Link for the image: http://lh5.ggpht.com/_7B8K2_Q0PBk/SWZwy_H37BI/AAAAAAAADsk/Ig02uw3gt8s/s640/Holzer%20Raised%20Bed%20-Diagram%20-LRG.JPG

if you search google images for "holzer raised bed" or other variations there are larger formats


Thanks so much.... now how did you know I wanted a larger size    I ended up coping and pasting into Word, turned the layout horizontal and expanded the image - poof I could easily see all the details. 

 
Brenda Groth
pollinator
Posts: 4434
Location: North Central Michigan
10
  • Mark post as helpful
  • send pies
  • Quote
  • Report post to moderator
that would work in his climate but not mine, as if i planted things down in that hole..or ditch..they would drown here..we need to have the water run off..not settle around the roots like that..we would also have a lot of winter kill.

we need to establish drainage on our property with our high water table, even in droughts we seldom have to water anything
 
Jami McBride
gardener
Posts: 1948
Location: PNW Oregon
25
books chicken duck food preservation forest garden hugelkultur trees
  • Mark post as helpful
  • send pies
  • Quote
  • Report post to moderator
Great point Brenda, the same applies where I live and is good to remember.
 
Scotia Scott
Posts: 12
Location: Laurentians, Quebec (zone 3b)
  • Mark post as helpful
  • send pies
  • Quote
  • Report post to moderator
I have also been wondering about what Sepp might do for mulching on his raised beds. 

Particularly, seeing that he spreads a mix of 40-50 different seeds on his raised beds when they are freshly made (* see below), I am trying to envision the timing/relationship between seeding and mulching.  So, wondering then if the seed mix is going down on bare soil, on a layer of mulch, or perhaps the bed is getting mulched after seeding/after seeds germinate (or, perhaps no mulch at all...).

*  "While the JCB is still busy Sepp plants more than 1500 fruit trees here and throws out his seed mixture of 40 to 50 different plants."
    (from 'http://www.oekofilm.de/index.php?id=40,38,0,0,1,0'
 
Scotia Scott
Posts: 12
Location: Laurentians, Quebec (zone 3b)
  • Mark post as helpful
  • send pies
  • Quote
  • Report post to moderator
To comment on the image and issue of rocks on the raised beds, Paul does write in his article on sepp holzer's Permaculture that:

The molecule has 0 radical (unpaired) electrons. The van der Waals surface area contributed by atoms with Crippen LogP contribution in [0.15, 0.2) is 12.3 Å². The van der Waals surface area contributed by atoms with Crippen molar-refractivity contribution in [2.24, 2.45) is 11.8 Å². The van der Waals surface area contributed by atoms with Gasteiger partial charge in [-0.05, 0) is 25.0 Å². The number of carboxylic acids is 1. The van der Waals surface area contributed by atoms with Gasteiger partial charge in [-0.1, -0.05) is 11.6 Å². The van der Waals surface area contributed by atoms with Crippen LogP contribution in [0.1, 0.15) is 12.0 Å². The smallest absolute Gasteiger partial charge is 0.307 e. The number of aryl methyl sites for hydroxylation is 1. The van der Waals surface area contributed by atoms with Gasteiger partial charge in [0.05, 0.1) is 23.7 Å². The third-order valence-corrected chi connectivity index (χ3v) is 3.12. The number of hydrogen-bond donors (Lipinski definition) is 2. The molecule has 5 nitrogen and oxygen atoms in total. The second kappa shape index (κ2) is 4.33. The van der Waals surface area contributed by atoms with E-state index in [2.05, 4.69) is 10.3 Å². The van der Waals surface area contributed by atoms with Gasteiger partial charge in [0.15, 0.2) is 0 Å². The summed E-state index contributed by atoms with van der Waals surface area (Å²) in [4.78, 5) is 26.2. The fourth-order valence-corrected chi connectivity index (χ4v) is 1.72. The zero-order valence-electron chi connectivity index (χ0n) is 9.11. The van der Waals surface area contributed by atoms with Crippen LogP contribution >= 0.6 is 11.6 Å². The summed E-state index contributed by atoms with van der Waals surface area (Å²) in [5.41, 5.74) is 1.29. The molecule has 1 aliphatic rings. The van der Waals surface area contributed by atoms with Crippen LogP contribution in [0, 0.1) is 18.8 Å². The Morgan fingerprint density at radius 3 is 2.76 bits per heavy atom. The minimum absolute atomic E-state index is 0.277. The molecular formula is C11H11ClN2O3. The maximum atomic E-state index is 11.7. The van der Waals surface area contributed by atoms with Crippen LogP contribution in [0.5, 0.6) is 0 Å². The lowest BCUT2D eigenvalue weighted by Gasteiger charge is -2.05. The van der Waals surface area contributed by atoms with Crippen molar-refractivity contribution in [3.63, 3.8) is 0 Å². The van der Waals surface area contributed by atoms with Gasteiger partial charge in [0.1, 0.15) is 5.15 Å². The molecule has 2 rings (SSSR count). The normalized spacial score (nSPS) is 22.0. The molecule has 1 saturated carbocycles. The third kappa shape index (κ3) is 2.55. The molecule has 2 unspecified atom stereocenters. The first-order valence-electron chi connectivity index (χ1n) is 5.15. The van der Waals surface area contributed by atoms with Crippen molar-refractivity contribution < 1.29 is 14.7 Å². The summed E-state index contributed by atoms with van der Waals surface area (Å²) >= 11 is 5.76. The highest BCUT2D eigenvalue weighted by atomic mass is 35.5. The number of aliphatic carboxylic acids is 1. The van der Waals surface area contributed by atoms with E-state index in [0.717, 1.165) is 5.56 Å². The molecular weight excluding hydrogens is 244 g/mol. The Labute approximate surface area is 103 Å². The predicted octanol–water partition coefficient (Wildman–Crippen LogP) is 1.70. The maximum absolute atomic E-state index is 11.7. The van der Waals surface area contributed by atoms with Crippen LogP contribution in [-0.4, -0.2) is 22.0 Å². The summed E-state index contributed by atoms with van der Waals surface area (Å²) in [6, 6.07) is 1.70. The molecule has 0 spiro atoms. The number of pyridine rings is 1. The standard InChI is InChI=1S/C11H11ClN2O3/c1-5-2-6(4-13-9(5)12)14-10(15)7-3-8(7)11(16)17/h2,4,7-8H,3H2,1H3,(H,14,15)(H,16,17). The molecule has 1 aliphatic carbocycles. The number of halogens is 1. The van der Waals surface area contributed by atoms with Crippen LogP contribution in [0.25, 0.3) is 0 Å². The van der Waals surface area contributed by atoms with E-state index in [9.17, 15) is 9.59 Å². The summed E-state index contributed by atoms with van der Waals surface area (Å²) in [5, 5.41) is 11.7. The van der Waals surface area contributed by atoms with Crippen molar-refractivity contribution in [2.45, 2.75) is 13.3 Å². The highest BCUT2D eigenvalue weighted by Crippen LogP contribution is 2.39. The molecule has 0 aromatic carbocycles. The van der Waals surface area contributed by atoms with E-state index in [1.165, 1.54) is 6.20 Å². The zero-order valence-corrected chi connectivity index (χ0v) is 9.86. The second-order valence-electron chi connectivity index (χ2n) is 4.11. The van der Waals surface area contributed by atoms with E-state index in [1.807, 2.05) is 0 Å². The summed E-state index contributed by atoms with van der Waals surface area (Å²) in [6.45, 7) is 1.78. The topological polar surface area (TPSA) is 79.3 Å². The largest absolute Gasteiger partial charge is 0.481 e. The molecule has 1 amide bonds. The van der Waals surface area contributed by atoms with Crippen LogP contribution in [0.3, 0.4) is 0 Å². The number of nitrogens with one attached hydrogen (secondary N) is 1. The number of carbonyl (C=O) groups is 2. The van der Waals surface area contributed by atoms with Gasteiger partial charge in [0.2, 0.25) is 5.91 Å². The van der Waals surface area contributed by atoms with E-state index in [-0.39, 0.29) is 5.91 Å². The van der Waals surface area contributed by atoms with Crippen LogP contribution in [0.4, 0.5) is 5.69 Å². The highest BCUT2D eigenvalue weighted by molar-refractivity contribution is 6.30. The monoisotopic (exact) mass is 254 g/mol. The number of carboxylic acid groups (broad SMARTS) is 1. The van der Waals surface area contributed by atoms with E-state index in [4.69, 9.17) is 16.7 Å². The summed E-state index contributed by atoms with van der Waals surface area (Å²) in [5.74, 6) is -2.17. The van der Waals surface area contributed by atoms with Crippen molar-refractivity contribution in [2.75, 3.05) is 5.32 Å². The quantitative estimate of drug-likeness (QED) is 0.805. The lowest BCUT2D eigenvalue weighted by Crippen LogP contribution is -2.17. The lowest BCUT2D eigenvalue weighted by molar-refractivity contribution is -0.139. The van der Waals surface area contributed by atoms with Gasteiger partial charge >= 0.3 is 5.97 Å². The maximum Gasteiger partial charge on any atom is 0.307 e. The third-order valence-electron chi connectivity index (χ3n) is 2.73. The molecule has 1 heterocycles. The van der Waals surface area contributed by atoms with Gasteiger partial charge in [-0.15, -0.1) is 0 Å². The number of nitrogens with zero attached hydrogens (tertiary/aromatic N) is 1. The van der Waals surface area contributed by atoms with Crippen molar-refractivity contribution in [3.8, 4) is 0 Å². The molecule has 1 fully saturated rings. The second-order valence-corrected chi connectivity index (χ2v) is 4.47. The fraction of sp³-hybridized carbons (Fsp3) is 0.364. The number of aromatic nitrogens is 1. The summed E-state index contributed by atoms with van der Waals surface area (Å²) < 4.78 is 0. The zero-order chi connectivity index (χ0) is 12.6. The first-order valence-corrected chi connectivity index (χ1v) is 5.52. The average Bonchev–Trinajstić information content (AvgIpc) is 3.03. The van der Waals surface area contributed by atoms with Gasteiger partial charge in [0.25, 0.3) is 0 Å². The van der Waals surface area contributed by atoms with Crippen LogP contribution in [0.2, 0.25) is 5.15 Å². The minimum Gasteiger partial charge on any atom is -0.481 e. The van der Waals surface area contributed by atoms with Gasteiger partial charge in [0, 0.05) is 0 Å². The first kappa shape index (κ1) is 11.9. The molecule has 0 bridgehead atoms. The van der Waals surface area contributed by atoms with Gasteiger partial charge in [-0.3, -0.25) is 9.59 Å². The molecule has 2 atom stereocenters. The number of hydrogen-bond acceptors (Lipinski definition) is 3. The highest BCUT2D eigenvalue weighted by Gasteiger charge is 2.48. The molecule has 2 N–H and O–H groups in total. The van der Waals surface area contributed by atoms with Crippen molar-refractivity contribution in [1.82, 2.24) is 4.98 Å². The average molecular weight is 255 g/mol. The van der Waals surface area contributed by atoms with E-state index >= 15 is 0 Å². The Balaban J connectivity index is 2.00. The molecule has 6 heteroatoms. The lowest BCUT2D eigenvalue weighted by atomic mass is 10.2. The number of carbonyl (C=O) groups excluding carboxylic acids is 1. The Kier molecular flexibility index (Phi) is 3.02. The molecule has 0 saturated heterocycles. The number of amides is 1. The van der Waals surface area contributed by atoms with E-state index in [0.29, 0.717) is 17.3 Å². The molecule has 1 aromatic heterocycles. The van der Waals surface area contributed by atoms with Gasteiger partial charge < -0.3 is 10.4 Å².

"In the videos, Sepp's hugelkultur beds were about two to three feet tall. During the classes, he felt that the beds should be built to be a little taller than the height of the person doing the harvesting. And the edges are all soil. No rocks or logs. And the edges are very steep!"

Perhaps this is a new insight of Sepp's, in contrast to what he was doing when creating the image... or maybe there's some additional understanding to be had on the matter.
 
Jami McBride
gardener
Posts: 1948
Location: PNW Oregon
25
books chicken duck food preservation forest garden hugelkultur trees
  • Mark post as helpful
  • send pies
  • Quote
  • Report post to moderator
Hum.... I wonder - is Sepp saying "higher than the person" for ease of harvesting or for some other relationship going on?

See to me that's the crux of the matter - the reasons behind the process.  How can I judge if something is right for me, right for my soil/weather or if it needs adjusted, when I do not know the reasonings behind it.....

I am hoping for more information beyond Paul's article and the videos.
 
Tyler Ludens
pollinator
Posts: 9696
Location: Central Texas USA Latitude 30 Zone 8
176
  • Mark post as helpful
  • send pies
  • Quote
  • Report post to moderator
Brenda Groth wrote:
that would work in his climate but not mine, as if i planted things down in that hole..or ditch..they would drown here..we need to have the water run off..not settle around the roots like that..we would also have a lot of winter kill.



There are a lot of productive and edible bog plants that might grow in the ditch portion in wet climates or places with a high water table - cattails, taro, fuki, canna, camassia, probably many more I'm not thinking of off the top of my head....
 
                  
Posts: 2
Location: Northern California
  • Mark post as helpful
  • send pies
  • Quote
  • Report post to moderator
I noticed on one of the youtubes videos on Sepp's terraces that the fruit trees are on the edge of the raised beds, not in the center of them as in the diagram,  leaving the paths between them open for walking. It looks like these is a meter or so wide paths.
 
rose macaskie
Posts: 2134
1
  • Mark post as helpful
  • send pies
  • Quote
  • Report post to moderator
We do very few exercises lifting our hands in the air, maybe sepp wanted to exercise the upper part of our body,when he made the beds so tall or does he make the ditches so low between them? what scotia scot say on sepps holzers beds is interesting .